The Beauty of Complementarity Goes Beyond Gender

As much as contemporary Western culture tries to suggest otherwise, the difference of male and female exists and matters.

When God said, “It is not good that the man should be alone” (Gen. 2:18), he did not just just create a clone of Adam. He created a complement. God’s solution to Adam’s “not good” problem was not two of the same flesh, as if company was all Adam needed. It was a one-flesh union, two distinct halves together making a whole.

 

We didn’t have a #genderreveal moment on social media.

But my wife and I did plan a private celebration to mark the day we found out our baby’s gender.

We had picked two restaurant options where we would have dinner, depending on what the ultrasound revealed. If our baby was a boy, we would celebrate at the local artisan sausage and beer hall. If a girl, we planned to dine at our favorite all-vegetable restaurant in downtown Los Angeles.

We did not have vegetables that night.

A few months earlier, we were in a Vancouver restaurant enjoying an amazing porchetta sandwich. The doors on this restaurant’s restrooms struck me as subversively old fashioned. Instead of plain white triangles or “all gender” notations, these two washrooms had two different labels. One said “meat” and the other said “bread.”

Is food gendered? It sounds ridiculous. But what does it mean that my wife and I immediately knew that brats and fries for dinner were more appropriate to celebrate our baby boy than kale and candied beets? What does it mean that everyone in that Vancouver restaurant knew which bathroom to use, simply by the “meat” or “bread” signs on the door? Why is it that meat and bread—or meat and vegetables—pair so well together?

It’s because they are not the same. They are different—beautifully different—in ways that enhance and bring the best out of the other. They are dignified, not diminished, by their complementary differences. They are part of a ordered cosmos of binaries—man and woman, light and dark, land and sea, salty and sweet—that bring structure, coherence, and irresistible beauty to life.

Not Clones. Complements.

When God said, “It is not good that the man should be alone” (Gen. 2:18), he did not just just create a clone of Adam. He created a complement. God’s solution to Adam’s “not good” problem was not two of the same flesh, as if company was all Adam needed. It was a one-flesh union, two distinct halves together making a whole.

As much as contemporary Western culture tries to suggest otherwise, the difference of male and female exists and matters. And it is not just random difference, but complementary difference—a difference that indicates the two were made for each other. Woman and man are sort of like a lock and key. A lock and a key are meaninglessly different unless they are made to go together. But when together, their difference opens something up, unlocking something fuller and deeper about the human experience.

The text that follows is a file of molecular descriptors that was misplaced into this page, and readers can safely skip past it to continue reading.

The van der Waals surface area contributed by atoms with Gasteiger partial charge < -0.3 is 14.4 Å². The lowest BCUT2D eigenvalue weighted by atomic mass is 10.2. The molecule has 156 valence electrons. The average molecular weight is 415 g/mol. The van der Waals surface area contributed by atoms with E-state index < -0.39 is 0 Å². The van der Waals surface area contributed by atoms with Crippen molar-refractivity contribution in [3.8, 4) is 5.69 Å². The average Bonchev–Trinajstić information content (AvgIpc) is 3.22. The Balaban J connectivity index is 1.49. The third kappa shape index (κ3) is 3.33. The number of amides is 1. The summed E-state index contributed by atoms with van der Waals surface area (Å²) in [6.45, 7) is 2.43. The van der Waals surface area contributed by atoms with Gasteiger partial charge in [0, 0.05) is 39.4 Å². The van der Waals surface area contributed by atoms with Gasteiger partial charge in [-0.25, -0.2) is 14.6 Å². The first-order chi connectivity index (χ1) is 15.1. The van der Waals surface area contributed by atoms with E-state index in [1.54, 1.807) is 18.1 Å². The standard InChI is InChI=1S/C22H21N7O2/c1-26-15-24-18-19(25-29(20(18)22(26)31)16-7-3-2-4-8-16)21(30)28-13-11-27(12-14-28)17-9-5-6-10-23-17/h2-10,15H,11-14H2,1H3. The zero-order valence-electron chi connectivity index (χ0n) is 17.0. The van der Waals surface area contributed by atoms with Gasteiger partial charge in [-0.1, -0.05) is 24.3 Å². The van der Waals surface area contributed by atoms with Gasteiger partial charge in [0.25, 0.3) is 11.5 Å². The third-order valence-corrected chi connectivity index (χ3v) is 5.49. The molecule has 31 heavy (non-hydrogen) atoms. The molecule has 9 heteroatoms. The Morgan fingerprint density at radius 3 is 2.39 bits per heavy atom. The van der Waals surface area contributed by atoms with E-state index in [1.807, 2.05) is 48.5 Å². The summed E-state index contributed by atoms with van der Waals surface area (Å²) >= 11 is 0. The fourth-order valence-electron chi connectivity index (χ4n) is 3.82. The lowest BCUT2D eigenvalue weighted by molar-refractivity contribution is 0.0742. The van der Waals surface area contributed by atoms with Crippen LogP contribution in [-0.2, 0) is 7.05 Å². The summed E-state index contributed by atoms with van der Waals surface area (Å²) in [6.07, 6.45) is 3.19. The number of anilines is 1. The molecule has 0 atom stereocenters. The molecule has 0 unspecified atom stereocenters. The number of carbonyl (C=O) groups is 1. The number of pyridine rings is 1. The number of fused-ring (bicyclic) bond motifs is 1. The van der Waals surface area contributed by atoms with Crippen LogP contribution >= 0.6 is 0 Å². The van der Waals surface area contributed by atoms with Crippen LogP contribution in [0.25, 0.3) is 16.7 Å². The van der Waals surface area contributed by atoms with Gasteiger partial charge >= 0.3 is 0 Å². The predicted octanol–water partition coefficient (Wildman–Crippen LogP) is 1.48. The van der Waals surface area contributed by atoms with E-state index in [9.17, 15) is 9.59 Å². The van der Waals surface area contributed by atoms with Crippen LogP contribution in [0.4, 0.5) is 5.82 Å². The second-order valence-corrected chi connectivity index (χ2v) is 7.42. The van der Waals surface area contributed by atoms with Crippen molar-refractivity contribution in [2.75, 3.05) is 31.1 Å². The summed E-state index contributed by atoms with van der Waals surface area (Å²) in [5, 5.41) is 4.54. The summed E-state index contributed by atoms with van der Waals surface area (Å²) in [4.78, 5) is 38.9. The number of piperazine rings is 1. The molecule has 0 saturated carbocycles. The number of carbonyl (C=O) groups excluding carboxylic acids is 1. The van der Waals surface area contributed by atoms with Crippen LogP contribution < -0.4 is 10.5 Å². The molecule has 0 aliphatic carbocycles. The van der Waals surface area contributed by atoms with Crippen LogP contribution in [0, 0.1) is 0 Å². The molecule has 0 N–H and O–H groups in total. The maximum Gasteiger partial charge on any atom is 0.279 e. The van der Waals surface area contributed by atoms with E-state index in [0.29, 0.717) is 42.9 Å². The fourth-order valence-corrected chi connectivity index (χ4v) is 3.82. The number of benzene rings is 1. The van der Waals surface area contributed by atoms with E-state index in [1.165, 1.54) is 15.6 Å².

The male and female in Genesis 1–2 point to a creational design for humans that is not just relational in a general sense, but relational in a complementary sense. As Todd Wilson contends in Mere Sexualitythe male and female sexes “don’t simply fit side by side, like peanut butter and jelly; they fit together in an interlocking pattern like puzzle pieces. They have been created for each other, to complete each other in the most profound sorts of ways.” This is a relational dynamic that includes marriage but extends beyond it, Wilson argues:

We need opposite-sex relationships not only to complement and strengthen the other sex but to learn more about our own sex. . . Karl Barth put it brilliantly: ‘It is always in relation to their opposite that man and woman are what they are in themselves.’

We see the beauty of male-female complementarity not only in marriage but also in how the two sexes interact in other relationships, whether in the church, workplace, community, or extended family. As Barth suggested, there is a sense in which the fullness of being “male” is realized only in relationship with “female,” and vice versa. Marriage is a powerful way this fullness is manifest, but it is not the only way.

Male and female are not fluid, easily interchangeable constructs we fashion from below. Rather, they represent a complementary unity from above: one that goes beyond bodily or even gendered polarity. It is a complementary unity that reflects the structure of the wider world and the God who created it.

Male and female are, after all, not the only complementary polarities in God’s creation sequence in Gen. 1-2. There is also light and dark, evening and morning (1:3-5), waters above and below (1:6-8), land and sea (1: 9-10). As N. T. Wright has pointed out, these polarities show up consistently in Scripture, from Genesis to Revelation:

The binaries in Genesis are so important. . . It’s all about God making complementary pairs which are meant to work together. The last scene in the Bible is the new heaven and the new earth, and the symbol for that is the marriage of Christ and his church. It’s not just one or two verses here and there which say this or that. It’s an entire narrative which works with this complementarity so that a male-plus-female marriage is a signpost or a signal about the goodness of the original creation and God’s intention for the eventual new heavens and new earth.

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